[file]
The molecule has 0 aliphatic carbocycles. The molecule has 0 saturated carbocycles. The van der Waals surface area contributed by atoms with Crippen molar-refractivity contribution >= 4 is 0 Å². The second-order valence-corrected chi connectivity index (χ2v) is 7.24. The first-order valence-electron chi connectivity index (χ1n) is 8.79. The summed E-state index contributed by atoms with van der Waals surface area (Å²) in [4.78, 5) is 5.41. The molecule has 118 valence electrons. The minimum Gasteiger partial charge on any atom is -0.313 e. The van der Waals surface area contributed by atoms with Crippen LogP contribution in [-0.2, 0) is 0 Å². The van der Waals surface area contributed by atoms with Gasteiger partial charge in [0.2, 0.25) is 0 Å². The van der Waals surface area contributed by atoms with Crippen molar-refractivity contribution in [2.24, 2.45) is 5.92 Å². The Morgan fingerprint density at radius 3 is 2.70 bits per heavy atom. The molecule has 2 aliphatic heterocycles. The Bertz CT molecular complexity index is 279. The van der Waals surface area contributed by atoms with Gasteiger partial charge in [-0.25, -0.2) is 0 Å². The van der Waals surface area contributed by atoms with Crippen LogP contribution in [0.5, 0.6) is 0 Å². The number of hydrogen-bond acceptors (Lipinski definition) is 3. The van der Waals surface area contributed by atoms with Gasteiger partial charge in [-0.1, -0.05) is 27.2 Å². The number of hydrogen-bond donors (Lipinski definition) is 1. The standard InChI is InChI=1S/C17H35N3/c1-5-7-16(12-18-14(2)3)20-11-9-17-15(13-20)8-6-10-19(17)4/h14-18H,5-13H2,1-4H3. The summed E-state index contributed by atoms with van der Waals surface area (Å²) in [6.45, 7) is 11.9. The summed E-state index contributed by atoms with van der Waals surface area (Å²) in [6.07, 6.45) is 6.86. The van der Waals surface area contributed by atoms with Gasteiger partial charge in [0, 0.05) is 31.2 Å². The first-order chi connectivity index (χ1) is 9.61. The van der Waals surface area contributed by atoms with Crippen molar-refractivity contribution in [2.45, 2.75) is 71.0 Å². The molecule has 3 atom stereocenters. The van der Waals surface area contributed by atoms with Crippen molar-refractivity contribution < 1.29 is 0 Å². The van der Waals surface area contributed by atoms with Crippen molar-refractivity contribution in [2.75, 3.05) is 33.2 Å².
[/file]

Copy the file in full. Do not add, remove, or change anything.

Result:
The molecule has 0 aliphatic carbocycles. The molecule has 0 saturated carbocycles. The van der Waals surface area contributed by atoms with Crippen molar-refractivity contribution >= 4 is 0 Å². The second-order valence-corrected chi connectivity index (χ2v) is 7.24. The first-order valence-electron chi connectivity index (χ1n) is 8.79. The summed E-state index contributed by atoms with van der Waals surface area (Å²) in [4.78, 5) is 5.41. The molecule has 118 valence electrons. The minimum Gasteiger partial charge on any atom is -0.313 e. The van der Waals surface area contributed by atoms with Crippen LogP contribution in [-0.2, 0) is 0 Å². The van der Waals surface area contributed by atoms with Gasteiger partial charge in [0.2, 0.25) is 0 Å². The van der Waals surface area contributed by atoms with Crippen molar-refractivity contribution in [2.24, 2.45) is 5.92 Å². The Morgan fingerprint density at radius 3 is 2.70 bits per heavy atom. The molecule has 2 aliphatic heterocycles. The Bertz CT molecular complexity index is 279. The van der Waals surface area contributed by atoms with Gasteiger partial charge in [-0.25, -0.2) is 0 Å². The van der Waals surface area contributed by atoms with Crippen LogP contribution in [0.5, 0.6) is 0 Å². The number of hydrogen-bond acceptors (Lipinski definition) is 3. The van der Waals surface area contributed by atoms with Gasteiger partial charge in [-0.1, -0.05) is 27.2 Å². The number of hydrogen-bond donors (Lipinski definition) is 1. The standard InChI is InChI=1S/C17H35N3/c1-5-7-16(12-18-14(2)3)20-11-9-17-15(13-20)8-6-10-19(17)4/h14-18H,5-13H2,1-4H3. The summed E-state index contributed by atoms with van der Waals surface area (Å²) in [6.45, 7) is 11.9. The summed E-state index contributed by atoms with van der Waals surface area (Å²) in [6.07, 6.45) is 6.86. The van der Waals surface area contributed by atoms with Gasteiger partial charge in [0, 0.05) is 31.2 Å². The first-order chi connectivity index (χ1) is 9.61. The van der Waals surface area contributed by atoms with Crippen molar-refractivity contribution in [2.45, 2.75) is 71.0 Å². The molecule has 3 atom stereocenters. The van der Waals surface area contributed by atoms with Crippen molar-refractivity contribution < 1.29 is 0 Å². The van der Waals surface area contributed by atoms with Crippen molar-refractivity contribution in [2.75, 3.05) is 33.2 Å².